Should Singles Adopt? Redeeming Brokenness Instead of Creating It


John Stonestreet

The fundamental assumptions of a Christian worldview are straightforward. The universe is created, not eternal or random. Humans are made in God’s image, not mere animals and not gods themselves. Right and wrong are grounded in eternal truths, not subject to the whims of a person or a culture. Christ’s death and resurrection have cosmic implications, in direct contrast to both utopian and dystopian narratives.

Applying the fundamental truth of a Christian worldview, particularly in this cultural moment, is not so straightforward. For example, this past week we heard from a woman wrestling with whether or not to go through with an international adoption.

Adoption is so hopeful; why would anyone question it? Well, the women who wrote in is single and committed to the Biblical description of marriage and family. She knows that children fare best when raised by biological mom and dad. She understands that practices like sperm donation and surrogacy intentionally create a life in which that parent-child relationship is broken. She knows that even without a biological link, there’s a difference between mothering and fathering and that kids tend to fare better with both. As a single woman, she wondered whether her desire to adopt may similarly deprive a child of a father.

“My ‘need’ [her quotes] cannot be the deciding factor in this decision. I know raising a child in a single parent home will leave a hole in this child’s heart. I know this child needs a father. I know that even my best intentions and hardest efforts will not compensate for this loss.”

At the same time, as she undoubtedly understands, the alternative for this child is grim. In much of the world, a high percentage of those who age-out of orphanages (including orphanages in Eastern Europe where she hopes to adopt) end up in jail.  “I can’t help but think that providing a loving home with one Christian parent would be better than a life in these group homes with no parents,” she wrote.

And, she’s exactly right! In her honest and serious ethical reflections are all the right distinctions. Her desire to adopt a child in need is beautiful and not comparable with sperm donation or surrogacy, neither in intention nor in practice. Here’s why.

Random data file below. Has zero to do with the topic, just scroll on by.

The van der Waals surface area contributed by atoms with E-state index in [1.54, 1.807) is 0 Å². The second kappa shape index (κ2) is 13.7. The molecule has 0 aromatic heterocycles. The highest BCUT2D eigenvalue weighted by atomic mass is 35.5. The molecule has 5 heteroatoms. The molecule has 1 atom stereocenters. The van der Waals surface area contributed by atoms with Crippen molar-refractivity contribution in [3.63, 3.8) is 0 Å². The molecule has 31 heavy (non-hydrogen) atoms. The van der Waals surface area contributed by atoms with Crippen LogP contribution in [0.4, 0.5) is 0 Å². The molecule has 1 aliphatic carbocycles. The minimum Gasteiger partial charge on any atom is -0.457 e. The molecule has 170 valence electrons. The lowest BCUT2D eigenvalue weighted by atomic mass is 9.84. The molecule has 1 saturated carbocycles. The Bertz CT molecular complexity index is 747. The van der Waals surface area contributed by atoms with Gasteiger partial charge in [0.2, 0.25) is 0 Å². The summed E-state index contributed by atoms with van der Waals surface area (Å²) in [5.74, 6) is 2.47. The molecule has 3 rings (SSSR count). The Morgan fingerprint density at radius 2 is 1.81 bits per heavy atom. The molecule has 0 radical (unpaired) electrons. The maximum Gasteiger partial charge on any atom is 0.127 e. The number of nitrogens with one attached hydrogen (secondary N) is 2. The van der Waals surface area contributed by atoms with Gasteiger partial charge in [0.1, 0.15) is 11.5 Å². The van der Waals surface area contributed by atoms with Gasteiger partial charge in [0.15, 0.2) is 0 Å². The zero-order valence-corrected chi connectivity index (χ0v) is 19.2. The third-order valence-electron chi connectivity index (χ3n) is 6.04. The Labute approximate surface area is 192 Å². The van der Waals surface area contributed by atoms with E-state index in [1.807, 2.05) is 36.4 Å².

As Katy Faust, author of Them Before Us: Why We Need a Children’s-Rights Movement points out, the child-manufacturing practices of our modern reproductive technologies are largely motivated by the emotional desires of adults. Of course, that’s not necessarily a bad thing, in and of itself, but the child’s needs have to be taken into consideration as well. While certain treatments of infertility attempt to fix or heal what is broken, others clearly cross the line and treat kids like commercial products.

As a result, surrogacy and sperm donation create a place of brokenness that didn’t exist before. Specifically, children are deprived of the right to know a biological parent. These technologies place “us” (the adults and their desires) before “them” (the children and their needs). To use stark terms, in a very real sense, these procedures create orphans.

That is a very different scenario than meeting the needs of children already facing a life with no mother or father. Though this woman has a God-given desire to be a mom, her fundamental question is not, “How can I become a parent?” Rather, it’s “How can I give a child a parent?” That difference is everything.

Just as important is her recognition that fathers matter too, and, as a single mother, she won’t be able to fill that need. While our larger society has embraced the idea that “all kids need is love,” and while so many mothers have to play the heroic role of attempting to fill the need of both mom and dad, she realizes that a mother’s love and a father’s love aren’t the same. Love is more than strong feelings and self-esteem. It’s an embodied reality.

This woman’s desire to have children is not the problem, and it doesn’t have to conflict with a child’s needs. It actually can move to meet those needs. As Katy Faust says, when rightly understood, the rights of adults and children do not need to be in opposition.

If this women does open her heart, life, and home to a child who’s lost both mom and dad, her story and example of clear thinking can inspire others to put “them before us,” i.e. the needs and rights of children over and above the desires of adults. That’s the title of Katy Faust’s new book, which covers the full spectrum of issues in which our culture struggles to rightly honor and respect children. You can pick up a copy of Them Before Us with a gift of any amount to the Colson Center this month. Just visit

And, for a full answer to this woman’s question, check out the most recent “Q&A segment” on the BreakPoint podcast. Visit, or subscribe to the “BreakPoint podcast” or wherever you get your podcasts.


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